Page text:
LOS ANGELES, June 23 (UPI) -- U.S. comedian and social commentator George Carlin has died from heart failure in California, his publicist said.
"Entertainment Tonight" reported Carlin, 71, died Sunday night at Saint John's Hospital in Santa Monica.
He had been the victim of several heart attacks and had a history of heart disease, "ET" online reported. He went to the hospital Sunday afternoon complaining of heart problems.
Carlin was famous for his controversial comedy routine "Seven Words You Can Never Say on Television."
Carlin was the host of the premiere episode of "Saturday Night Live" in 1975 and later starred in numerous HBO comedy specials. He also appeared in the big-screen comedies "Bill & Ted's Excellent Adventure," "Dogma" and "Jay and Silent Bob Strike Back."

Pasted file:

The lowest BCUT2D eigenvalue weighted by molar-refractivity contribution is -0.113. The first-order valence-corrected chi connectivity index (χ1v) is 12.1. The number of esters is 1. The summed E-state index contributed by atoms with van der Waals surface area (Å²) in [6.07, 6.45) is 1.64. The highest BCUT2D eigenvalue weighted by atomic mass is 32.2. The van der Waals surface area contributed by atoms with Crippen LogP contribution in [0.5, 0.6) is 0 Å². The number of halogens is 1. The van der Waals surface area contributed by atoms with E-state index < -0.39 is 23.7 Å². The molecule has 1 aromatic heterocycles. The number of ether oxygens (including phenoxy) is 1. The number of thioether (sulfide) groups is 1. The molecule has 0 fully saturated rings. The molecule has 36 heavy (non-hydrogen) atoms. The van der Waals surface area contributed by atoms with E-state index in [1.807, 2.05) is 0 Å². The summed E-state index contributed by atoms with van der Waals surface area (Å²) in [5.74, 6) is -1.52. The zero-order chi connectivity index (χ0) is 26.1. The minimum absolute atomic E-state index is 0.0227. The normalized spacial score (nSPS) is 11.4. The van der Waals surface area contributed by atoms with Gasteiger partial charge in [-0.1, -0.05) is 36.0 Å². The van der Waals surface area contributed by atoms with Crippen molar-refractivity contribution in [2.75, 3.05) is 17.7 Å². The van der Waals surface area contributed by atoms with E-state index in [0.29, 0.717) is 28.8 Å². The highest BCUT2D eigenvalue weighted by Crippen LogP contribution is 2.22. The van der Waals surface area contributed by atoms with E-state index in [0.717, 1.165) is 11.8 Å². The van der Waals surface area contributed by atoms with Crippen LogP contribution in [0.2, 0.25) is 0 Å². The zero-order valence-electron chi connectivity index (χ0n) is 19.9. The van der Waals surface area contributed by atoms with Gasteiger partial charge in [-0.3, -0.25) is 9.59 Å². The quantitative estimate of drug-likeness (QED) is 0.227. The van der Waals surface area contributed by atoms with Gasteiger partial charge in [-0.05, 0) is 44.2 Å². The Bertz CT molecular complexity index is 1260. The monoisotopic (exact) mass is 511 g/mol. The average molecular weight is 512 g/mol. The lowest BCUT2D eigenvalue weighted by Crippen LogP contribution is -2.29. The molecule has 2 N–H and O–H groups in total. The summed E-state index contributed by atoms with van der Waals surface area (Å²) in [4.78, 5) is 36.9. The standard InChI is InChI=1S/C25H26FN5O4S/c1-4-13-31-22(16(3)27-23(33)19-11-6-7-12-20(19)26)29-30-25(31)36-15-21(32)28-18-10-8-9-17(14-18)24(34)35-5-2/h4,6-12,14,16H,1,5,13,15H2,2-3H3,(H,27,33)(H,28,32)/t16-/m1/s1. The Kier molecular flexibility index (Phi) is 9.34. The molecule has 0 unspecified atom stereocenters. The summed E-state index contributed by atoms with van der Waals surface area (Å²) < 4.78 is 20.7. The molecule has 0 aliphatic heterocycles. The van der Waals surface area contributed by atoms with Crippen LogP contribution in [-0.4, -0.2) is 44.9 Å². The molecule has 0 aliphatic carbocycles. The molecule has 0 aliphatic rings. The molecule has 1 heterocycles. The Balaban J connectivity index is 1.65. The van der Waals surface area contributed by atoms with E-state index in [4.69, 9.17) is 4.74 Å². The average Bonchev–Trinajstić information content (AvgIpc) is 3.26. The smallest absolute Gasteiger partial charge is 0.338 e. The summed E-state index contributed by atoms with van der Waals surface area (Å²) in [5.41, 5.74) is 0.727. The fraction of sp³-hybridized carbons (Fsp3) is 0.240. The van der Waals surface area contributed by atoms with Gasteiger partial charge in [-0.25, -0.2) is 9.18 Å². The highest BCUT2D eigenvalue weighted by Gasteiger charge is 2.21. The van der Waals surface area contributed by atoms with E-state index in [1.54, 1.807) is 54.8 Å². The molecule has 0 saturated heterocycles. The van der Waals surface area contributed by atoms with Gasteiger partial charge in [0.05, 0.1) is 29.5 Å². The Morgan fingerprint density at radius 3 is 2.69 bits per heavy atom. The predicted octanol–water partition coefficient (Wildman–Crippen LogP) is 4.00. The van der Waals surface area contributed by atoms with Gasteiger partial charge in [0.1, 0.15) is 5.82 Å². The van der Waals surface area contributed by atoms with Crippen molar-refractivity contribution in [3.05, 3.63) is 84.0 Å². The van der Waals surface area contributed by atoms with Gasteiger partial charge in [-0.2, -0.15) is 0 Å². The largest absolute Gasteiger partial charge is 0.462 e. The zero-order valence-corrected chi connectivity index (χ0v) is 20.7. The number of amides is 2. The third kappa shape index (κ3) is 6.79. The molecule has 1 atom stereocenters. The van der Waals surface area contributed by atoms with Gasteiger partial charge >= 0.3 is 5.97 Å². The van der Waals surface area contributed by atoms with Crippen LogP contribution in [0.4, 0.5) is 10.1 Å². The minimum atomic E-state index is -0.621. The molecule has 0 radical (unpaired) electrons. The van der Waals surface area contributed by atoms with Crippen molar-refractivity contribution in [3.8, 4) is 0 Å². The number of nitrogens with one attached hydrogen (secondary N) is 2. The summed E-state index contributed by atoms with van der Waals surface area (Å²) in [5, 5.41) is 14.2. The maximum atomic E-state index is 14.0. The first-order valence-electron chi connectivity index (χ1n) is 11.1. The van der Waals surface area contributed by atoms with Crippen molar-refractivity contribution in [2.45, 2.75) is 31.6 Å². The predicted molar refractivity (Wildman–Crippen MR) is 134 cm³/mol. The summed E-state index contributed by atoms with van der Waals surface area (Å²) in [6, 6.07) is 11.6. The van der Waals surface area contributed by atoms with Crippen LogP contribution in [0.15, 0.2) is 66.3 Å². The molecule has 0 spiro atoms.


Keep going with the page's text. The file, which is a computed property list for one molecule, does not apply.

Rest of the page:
Carlin, the author of the bestselling book "Brain Droppings," was to receive the John F. Kennedy Center's Mark Twain Prize for American Humor this fall.
"The world is a big theater-in-the round as far as I'm concerned, and I'd love to watch it spin itself into oblivion," Carlin told Playboy magazine in 2005. "Tune in and watch the human adventure.... That's what I want heaven to be."
People.com said Carlin is survived by his wife, Sally Wade, and daughter, Kelly Carlin McCall.